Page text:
Starweb (or StarWeb) is a closed-end, space-based, play-by-mail (PBM) game. First published by Flying Buffalo Inc. in 1976, it was the company's second PBM game after Nuclear Destruction, the game that started the PBM industry in 1970. Players today can choose a postal mail or email format. Fifteen players per game assume one of six available roles and explore and conquer planets within a universe comprising 225 worlds. The object of the game is to attain a predetermined number of points which are generated by various actions during gameplay. Multiple game variants are available. Starweb is still available for play as of 2021 through the company Rick Loomis PBM Games.
|Publishers||Flying Buffalo Inc., Rick Loomis PBM Games|
|Genres||Science fiction, play-by-mail|
|Materials required||Instructions, order sheets, turn results, paper, pencil|
|Media type||Play-by-mail or email|
Starweb has received numerous reviews from the 1970s to the 21st century with positive and negative comments. Reviewer and game designer Timothy B. Brown stated in 1990 that "StarWeb is arguably the best-loved, most widely known play-by-mail game in history," and the editor of Flagship magazine said in 2009 that it was "one of the best turn-based games ever". The game has won awards across multiple decades from the 1980s to the 21st century. These include the 1984 Charles S. Roberts Award for Best Play-by-Mail Game, the 1997 Origins Award for Best Ongoing Play-by-Mail Game, the 2000 and 2003 Origins Awards for Best Play-by-Mail Game, and the 2006 Origins Award for Play By Mail Game of the Year.
Play-by-mail genre Edit
Play-by-mail (PBM) games feature a number of differences from tabletop games. The typical PBM game involves many more players than an average tabletop game can support.[a] PBM game lengths are usually longer, depending on a number of factors. Turnaround time is how long a player has to prepare and submit "orders" (moves and changes to make in the game) and the company has to process them and send back turn results. The average turnaround time in the 1980s was two weeks, but some modern PBM games are play-by-email (PBEM) with shorter turnaround times of twice per week or faster.[b] Open ended games allow players to strengthen their positions without end, with players continually entering and leaving the game. Examples include Heroic Fantasy and Monster Island. Conversely, closed end games typically have all players starting on equal terms, with rapid, intense, player vs. player gameplay that ends when a player or group achieves some victory condition or is unopposed. Examples include Hyborian War and It's a Crime. The complexity of PBM games can range from the relatively simple to the PBM game Empyrean Challenge, once described as "the most complex game system on Earth".[c]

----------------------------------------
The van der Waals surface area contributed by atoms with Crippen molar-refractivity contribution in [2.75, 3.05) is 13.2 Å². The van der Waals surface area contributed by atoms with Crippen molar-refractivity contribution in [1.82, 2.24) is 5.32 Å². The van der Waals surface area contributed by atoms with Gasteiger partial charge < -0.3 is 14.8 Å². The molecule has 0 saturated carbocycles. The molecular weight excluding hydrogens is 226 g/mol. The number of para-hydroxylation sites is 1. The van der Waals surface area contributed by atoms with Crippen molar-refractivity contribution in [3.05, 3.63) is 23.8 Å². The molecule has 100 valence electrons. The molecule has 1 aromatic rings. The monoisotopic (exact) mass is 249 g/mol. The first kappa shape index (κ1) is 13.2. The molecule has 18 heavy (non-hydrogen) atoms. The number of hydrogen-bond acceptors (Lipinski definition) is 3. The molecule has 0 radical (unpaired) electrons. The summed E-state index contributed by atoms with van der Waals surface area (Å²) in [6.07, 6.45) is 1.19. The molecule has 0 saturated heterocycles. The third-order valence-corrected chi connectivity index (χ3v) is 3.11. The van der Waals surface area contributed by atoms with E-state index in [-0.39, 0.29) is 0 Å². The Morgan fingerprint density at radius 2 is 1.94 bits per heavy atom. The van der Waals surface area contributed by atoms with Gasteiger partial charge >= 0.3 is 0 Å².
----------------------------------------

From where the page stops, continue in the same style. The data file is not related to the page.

Once a player has chosen a game and receives an initial game setup, gameplay begins. This generally involves players filling out order sheets for a game (see example image) and sending them to the gaming company. The company processes the turns and returns the results to the player, who completes a subsequent order sheet. Diplomacy is also frequently an important—sometimes indispensable—part of gameplay. The initial choice of a PBM game requires consideration as there is a wide array of possible roles to play, from pirates to space characters to "previously unknown creatures". Close identification with a role typically increases a player's game satisfaction.[d]
Some games have long been played by mail between two players, such as chess and Go. PBM play of Diplomacy—a multiplayer game—began in 1963. The emergence of the professional PBM industry occurred less than a decade later. Rick Loomis, "generally recognized as the founder of the PBM industry", accomplished this by launching Flying Buffalo Inc. and his first PBM game, Nuclear Destruction, in 1970. Professional game moderation started in 1971 at Flying Buffalo.[e] For approximately five years, Flying Buffalo was the single dominant company in the US PBM industry until Schubel & Son entered the field in about 1976 with the human-moderated Tribes of Crane. It was within this environment that Starweb entered the PBM field.
Publication history Edit
In the mid-1970s, Flying Buffalo discovered significant demand for a space-based PBM game through survey. Consequently, Rick Loomis invented Starweb which Flying Buffalo released as its second PBM game in 1976. By 1979, the company had about 360 active Starweb games. Starweb was Flying Buffalo's most popular game in 1984.[f] The original game instructions were in a "mimeographed" manual which eventually required a second edition to address player confusion. The instructions went through multiple additional revisions over the following decade. By 1992, the company had run more than 1,100 games of Starweb.
Starweb has been featured in various gaming magazines. The Nuts & Bolts of Starweb was the first PBM magazine not published by a PBM company. Although it morphed over time, its publisher, Rick Buda, started it as a fanzine for Starweb in June 1980, especially to discuss how to play his favorite character, the Berserker. Starweb has also been reviewed in gaming magazines such as Challenge, The Space Gamer, and White Dwarf as well as PBM magazines such as Flagship and Paper Mayhem. In 1980, the game enjoyed substantial growth from advertising in science fiction magazines.
Starweb is still available for play. After the August 4, 2021 sale of Flying Buffalo Inc. to Webbed Sphere, the PBM games—which were not included in the sale—continued under a new company: Rick Loomis PBM Games. The company, run by Loomis' sisters and their PBM computer expert, continues to offer Starweb by postal mail and play-by-email (PBEM) as of August 2021 to include several variants.[g]